Scientists and fishermen are hoping this year's salmon season will be a repeat of the robust 2012 season, the best year since a sudden crash of the Chinook salmon population in 2007 forced a two-year moratorium on fishing.
"There are a large number out there and they are doing pretty well ... I imagine we'll see a pretty good year," said James Phillips, an environmental scientist with the state Department of Fish and Wildlife's Ocean Salmon Project.
Anglers and scientists got their first look at some key data last week from the 2012 fishing and spawning seasons up and down the West Coast, which is used to predict the nature of the upcoming season. That data showed that 2012 was the best since at least the early 2000s, particularly in the fisheries fed by the Klamath River along the California and Oregon border.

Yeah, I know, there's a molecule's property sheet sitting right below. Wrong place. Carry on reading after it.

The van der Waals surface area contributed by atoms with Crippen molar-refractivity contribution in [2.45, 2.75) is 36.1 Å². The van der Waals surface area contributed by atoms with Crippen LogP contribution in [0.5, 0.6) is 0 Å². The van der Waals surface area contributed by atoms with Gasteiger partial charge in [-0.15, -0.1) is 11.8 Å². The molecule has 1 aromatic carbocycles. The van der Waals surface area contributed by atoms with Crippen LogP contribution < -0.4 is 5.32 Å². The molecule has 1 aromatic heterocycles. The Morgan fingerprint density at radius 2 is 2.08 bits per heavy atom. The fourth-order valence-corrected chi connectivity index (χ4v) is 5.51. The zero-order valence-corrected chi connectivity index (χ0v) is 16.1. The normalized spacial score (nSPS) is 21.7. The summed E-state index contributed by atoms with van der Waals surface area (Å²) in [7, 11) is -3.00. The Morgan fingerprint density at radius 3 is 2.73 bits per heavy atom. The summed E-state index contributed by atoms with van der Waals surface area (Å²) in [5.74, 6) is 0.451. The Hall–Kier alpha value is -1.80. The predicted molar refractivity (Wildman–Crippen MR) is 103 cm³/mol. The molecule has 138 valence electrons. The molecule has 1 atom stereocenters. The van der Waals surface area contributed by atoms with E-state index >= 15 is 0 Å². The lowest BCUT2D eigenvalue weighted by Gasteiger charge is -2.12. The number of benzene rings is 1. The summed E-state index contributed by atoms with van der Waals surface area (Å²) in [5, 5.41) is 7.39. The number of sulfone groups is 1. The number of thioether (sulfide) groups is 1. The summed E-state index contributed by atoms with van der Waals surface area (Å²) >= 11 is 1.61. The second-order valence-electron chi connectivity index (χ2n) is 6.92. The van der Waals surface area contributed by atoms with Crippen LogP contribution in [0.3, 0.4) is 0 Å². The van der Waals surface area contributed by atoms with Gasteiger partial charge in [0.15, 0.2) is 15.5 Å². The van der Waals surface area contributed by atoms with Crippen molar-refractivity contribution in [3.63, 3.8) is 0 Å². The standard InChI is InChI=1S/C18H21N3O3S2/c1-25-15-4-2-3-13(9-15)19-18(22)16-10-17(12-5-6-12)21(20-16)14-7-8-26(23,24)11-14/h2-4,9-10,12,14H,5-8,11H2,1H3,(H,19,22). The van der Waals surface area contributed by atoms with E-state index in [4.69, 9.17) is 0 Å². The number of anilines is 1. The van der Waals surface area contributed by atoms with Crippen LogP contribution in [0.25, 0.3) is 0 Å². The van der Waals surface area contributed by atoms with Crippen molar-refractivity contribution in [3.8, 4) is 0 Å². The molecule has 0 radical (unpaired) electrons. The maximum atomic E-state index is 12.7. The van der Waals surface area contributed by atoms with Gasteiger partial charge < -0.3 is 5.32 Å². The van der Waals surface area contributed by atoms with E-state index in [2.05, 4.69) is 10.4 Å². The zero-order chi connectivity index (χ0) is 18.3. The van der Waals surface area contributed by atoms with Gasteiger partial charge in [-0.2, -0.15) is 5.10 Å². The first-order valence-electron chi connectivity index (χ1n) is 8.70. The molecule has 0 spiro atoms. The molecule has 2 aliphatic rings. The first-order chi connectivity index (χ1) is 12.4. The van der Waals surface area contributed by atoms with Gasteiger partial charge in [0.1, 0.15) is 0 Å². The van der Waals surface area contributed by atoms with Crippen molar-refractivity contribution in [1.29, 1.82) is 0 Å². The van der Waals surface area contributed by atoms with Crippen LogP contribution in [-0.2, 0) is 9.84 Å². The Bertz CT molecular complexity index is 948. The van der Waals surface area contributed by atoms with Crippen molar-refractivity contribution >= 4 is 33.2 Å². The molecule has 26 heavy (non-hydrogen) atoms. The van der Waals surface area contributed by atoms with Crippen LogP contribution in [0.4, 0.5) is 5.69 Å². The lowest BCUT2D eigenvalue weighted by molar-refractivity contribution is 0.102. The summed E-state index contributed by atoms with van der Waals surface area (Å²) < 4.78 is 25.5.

"Last season was probably the best season in a generation on the Klamath; it was an excellent year," Fish and Wildlife spokesman Harry Morse said.
Last week's data presentation was the first step in the annual process of determining the length and terms of the commercial and sports salmon seasons at sea and in the rivers. Members of the Pacific Fishery Management Council, the multi-state body that sets the rules for the season, will meet again in Tacoma, Wash., later this week, and at various coastal locations through early April.